Blockade of Interleukin 6 Signaling Improves the Survival Rate of Transplanted Bone Marrow Stromal Cells and Increases Locomotor Function in Mice With Spinal Cord Injury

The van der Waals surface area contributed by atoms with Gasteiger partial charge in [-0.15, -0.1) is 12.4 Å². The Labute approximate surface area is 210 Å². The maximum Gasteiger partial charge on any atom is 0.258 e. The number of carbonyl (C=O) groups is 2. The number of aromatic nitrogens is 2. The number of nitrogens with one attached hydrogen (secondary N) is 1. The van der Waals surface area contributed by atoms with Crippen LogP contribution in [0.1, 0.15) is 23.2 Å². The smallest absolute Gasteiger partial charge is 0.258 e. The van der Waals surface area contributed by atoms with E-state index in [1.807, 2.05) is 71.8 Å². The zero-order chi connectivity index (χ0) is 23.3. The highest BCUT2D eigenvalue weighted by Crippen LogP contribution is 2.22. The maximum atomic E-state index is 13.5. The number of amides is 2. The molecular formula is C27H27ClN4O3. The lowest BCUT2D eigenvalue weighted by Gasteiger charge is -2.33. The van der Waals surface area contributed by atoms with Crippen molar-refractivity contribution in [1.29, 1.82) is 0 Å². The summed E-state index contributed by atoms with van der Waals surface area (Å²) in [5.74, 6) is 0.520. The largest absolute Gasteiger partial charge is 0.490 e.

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Bone marrow stromal cells (BMSCs) have the potential to improve functional recovery in patients with spinal cord injury (SCI); however, they are limited by low survival rates after transplantation in the injured tissue. Our objective was to clarify the effects of a temporal blockade of interleukin 6 (IL-6)/IL-6 receptor (IL-6R) engagement using an anti-mouse IL-6R monoclonal antibody (MR16-1) on the survival rate of BMSCs after their transplantation in a mouse model of contusion SCI. MR16-1 cotreatment improved the survival rate of transplanted BMSCs, allowing some BMSCs to differentiate into neurons and astrocytes, and improved locomotor function recovery compared with BMSC transplantation or MR16-1 treatment alone. The death of transplanted BMSCs could be mainly related to apoptosis rather than necrosis. Transplantation of BMSC with cotreatment of MR16-1 was associated with a decrease of some proinflammatory cytokines, an increase of neurotrophic factors, decreased apoptosis rates of transplanted BMSCs, and enhanced expression of survival factors Akt and extracellular signal–regulated protein kinases 1/2. We conclude that MR16-1 treatment combined with BMSC transplants helped rescue neuronal cells and axons after contusion SCI better than BMSCs alone by modulating the inflammatory/immune responses and decreasing apoptosis.

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